NFL: Buccaneers, Rams Super Bowl wins could change QB landscape

NFL QB Matthew Stafford #9 of the Los Angeles Rams (Photo by Kevin C. Cox/Getty Images)
NFL QB Matthew Stafford #9 of the Los Angeles Rams (Photo by Kevin C. Cox/Getty Images) /

Super Bowl wins by the Buccaneers and Rams could change the NFL quarterback landscape.

Through the first 54 NFL Super Bowls there was just one Super Bowl Champion who’s starting quarterback was in their first season with the franchise. The 2000 Baltimore Ravens had Trent Dilfer under center who started just eight games during the regular season and appeared in 11 total, splitting time with Tony Banks. (Nick Foles was technically a new addition in Philadelphia in 2017, but it was his second stint with the team.) Now, back-to-back Super Bowl Champion quarterbacks have been with their respective team for just one season.

Tom Brady and Matthew Stafford have been the last two quarterbacks to hoist the Lombardi trophy and both were acquired by their respective teams no more than 13 months prior. Brady signed with the Tampa Bay Buccaneers through free agency and the Los Angeles Rams made the leap to trade for Matthew Stafford. The success of these two teams could end up changing the way NFL teams approach the quarterback position.

In the past, quarterback has been the core of building a franchise. Teams like the 1986 New York Giants and 2006 Indianapolis Colts spent years building around their franchise quarterbacks. Phil Simms and Peyton Manning were the focal point of how to build the roster. However, the success of the Bucs and Rams could push teams around the NFL to reconsider this process.

Both Tampa Bay and Los Angeles built the team first and upgraded the quarterback position as the final piece, resulting in Super Bowl victories. Jameis Winston and Jared Goff were serviceable starters, both being within a game of .500 or better in their final season with the team, but the organizations viewed the position as needing an upgrade.

The rest of the roster was already set for these two teams. The weapons at wide receiver were available, pieces on the defense were in place. The only thing missing was a top tier quarterback to get them over the hump. That’s what Brady and Stafford provided.

Instead of building a team around a star quarterback, these organizations built a team for a star quarterback. There wasn’t the waiting game of seeing if the quarterback would perform well enough, there wasn’t the questions of if it was quarterback struggles or the roster around them. Brady and Stafford walked into champion-ready teams and won titles.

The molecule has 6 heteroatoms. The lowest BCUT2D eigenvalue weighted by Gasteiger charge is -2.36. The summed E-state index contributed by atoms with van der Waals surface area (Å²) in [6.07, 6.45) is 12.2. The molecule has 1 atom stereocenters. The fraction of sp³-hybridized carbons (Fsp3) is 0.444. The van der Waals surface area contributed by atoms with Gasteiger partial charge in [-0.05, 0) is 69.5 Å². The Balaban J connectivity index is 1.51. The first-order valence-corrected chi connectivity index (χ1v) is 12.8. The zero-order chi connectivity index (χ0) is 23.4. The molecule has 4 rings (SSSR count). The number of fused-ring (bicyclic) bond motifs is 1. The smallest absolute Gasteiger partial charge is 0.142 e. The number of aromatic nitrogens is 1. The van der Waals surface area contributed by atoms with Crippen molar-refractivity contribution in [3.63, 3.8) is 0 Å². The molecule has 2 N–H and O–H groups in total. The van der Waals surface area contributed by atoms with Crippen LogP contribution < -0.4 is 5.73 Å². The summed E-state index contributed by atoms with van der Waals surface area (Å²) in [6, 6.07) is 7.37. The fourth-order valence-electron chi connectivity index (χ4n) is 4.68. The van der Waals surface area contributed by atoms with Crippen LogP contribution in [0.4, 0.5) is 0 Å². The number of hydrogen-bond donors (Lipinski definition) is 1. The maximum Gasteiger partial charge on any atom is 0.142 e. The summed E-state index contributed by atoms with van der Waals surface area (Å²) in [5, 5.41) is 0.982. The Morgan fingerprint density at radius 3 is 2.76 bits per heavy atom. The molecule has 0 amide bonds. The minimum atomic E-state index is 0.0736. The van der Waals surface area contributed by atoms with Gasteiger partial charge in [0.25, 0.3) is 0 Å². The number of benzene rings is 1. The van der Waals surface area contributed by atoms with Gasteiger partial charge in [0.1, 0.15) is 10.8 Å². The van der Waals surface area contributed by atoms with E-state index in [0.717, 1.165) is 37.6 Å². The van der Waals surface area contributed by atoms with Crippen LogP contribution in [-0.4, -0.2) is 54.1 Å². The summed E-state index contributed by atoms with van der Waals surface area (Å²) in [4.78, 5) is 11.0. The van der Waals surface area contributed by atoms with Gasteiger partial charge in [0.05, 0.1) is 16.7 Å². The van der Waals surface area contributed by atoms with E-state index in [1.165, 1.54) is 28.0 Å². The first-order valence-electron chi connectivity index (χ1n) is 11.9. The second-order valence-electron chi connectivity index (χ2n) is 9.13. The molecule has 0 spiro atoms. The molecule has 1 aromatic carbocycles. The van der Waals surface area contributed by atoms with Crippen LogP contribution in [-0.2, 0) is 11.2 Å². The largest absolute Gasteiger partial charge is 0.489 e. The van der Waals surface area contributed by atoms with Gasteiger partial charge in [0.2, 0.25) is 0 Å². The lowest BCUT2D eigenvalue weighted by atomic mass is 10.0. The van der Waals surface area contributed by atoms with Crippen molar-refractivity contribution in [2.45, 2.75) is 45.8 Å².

Going into an offseason that is sure to see movement from the quarterback position, this could entice more NFL teams to open their minds to making a drastic change at quarterback. Names like Aaron Rodgers and Russell Wilson have the opportunity to be on the move and the success of Brady and Stafford makes trading for them seem more appealing.

There’s teams like the Tennessee Titans who have made the playoffs but might not have the right quarterback to go the distance, much like the Rams a year ago. There’s teams like the Denver Broncos who have weapons on the outside and the assets to improve the defense without a quarterback in place, much like the Bucs a few years ago. Could they be reopening conversations after another first-year quarterback-organization tandem lifted the Lombardi?

This goes beyond this upcoming offseason as well. Patience in the NFL isn’t what it used to be. Coaches and quarterbacks alike are let go faster than before, so finding the right combination is a premium even more now than it used to be. So why aren’t teams making the jump to add top quarterback talent more often?

For starters, teams usually aren’t willing to part with top talent and if they do the price is high. The Rams simply stole Matthew Stafford. It cost them Jared Goff, two first round picks and a third round pick. That price will go up for other QBs based purely on the success of Stafford, not to mention others on the table are a bit more highly regarded.

If there are teams ready to make this leap, the price will be high. Stafford hadn’t won a playoff game before this season. The top names being rumored, Wilson and Rodgers, have both won Super Bowls. Rodgers is the defending back-to-back MVP. The price will be steep, but is there a price not worth paying if it means a championship?

The success of Brady and Stafford in their first season with their new franchises could be a fluke. It could be another 50+ seasons before we see this type of back-to-back success. However, it’s equally likely that teams will see this as an opportunity to try their hand at the same thing. If there’s an offseason to do it, it might be this year.